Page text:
After more than a decade of slow, but steady coding, Enlightenment version 0.17 or E17, was released late last year. Enlightenment is a window manager-cum-desktop environment for Linux and other UNIX-like operating systems.
It is one of those projects that caught my attention years ago, but which I decided, after playing with it for sometime, that it was not yet ready for prime time. I’ve been quietly tracking its development since.
The last time I took it for a spin was early last year. I was not too impressed then, and dropped it. But now that the “stable” version has been released, I decided to give it another try. I did that using an installation of the latest edition of Bodhi Linux, a desktop distribution based on Ubuntu.
Most of the features are great and I think it is ready for your desktop. But there are still some very rough edges. The basic thing you need to know about E17 is that it is resource-friendly, and will run on very old computers. But if it will run on old computers, imagine how it will fare on that “supercomputer” sitting on your desktop or on your lap. Also E17’s window-compositing is hardware-independent. You can read the previous article published about E17 heer.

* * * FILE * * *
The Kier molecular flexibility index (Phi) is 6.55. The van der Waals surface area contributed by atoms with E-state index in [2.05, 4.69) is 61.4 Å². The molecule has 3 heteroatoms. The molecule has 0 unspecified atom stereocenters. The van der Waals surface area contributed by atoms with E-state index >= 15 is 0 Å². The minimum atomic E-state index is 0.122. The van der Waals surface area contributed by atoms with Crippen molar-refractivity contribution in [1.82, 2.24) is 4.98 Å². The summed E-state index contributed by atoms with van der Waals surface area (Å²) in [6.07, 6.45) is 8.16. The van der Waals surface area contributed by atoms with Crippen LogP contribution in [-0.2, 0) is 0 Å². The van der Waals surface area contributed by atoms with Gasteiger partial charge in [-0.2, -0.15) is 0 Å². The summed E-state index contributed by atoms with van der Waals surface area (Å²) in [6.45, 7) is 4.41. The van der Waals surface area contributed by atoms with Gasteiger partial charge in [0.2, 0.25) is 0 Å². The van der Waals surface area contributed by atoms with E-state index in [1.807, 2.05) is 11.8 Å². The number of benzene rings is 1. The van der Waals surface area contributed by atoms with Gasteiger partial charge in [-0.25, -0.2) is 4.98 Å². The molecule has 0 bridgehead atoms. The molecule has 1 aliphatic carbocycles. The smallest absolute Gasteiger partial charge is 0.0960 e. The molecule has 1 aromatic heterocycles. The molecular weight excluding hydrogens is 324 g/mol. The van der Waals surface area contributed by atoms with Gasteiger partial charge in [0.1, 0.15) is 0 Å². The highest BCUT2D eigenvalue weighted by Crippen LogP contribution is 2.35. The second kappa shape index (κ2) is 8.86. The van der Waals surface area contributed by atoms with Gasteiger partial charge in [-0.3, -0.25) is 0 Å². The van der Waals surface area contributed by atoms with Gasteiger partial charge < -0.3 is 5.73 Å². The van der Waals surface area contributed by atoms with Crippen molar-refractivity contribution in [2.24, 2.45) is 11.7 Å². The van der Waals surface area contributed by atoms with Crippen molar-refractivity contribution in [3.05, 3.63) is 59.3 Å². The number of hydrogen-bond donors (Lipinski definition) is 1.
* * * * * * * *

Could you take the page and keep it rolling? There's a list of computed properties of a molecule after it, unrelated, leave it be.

What about those “very rough edges” referred to earlier? There’s not a whole lot, but here are the ones I noticed in the few weeks I’ve been testing Bodhi Linux, and which I think you should know about before you take any E17 desktop for a spin.
2. The File Manager: You’ll want to take note of this one. Every desktop environment needs a good file manager. Right now, E17 does not have a good, native one. That’s the bad news. But it’s not that bad, because there are alternatives in the repository of the distribution you are using. For example, in Bodhi Linux, there is Dolphin, KDE’s file manager, Nautilus, Athena, etc. I hope the developers put more effort addressing this one.
3. Tooltips: One thing that was immediately obvious as I played with an installation of Bodhi Linux, is inconsistency in the behavior of tooltips. Take the screen shot below, for example. With the mouse over an icon on the panel, you can see that the tooltip is atop the icon, rather than outside of it.
But when a cursor is on a window’s icon on the taskbar, there is no tooltip. Perhaps the appearance of tooltips is configurable. If it is, I’m yet to find out how to configure it.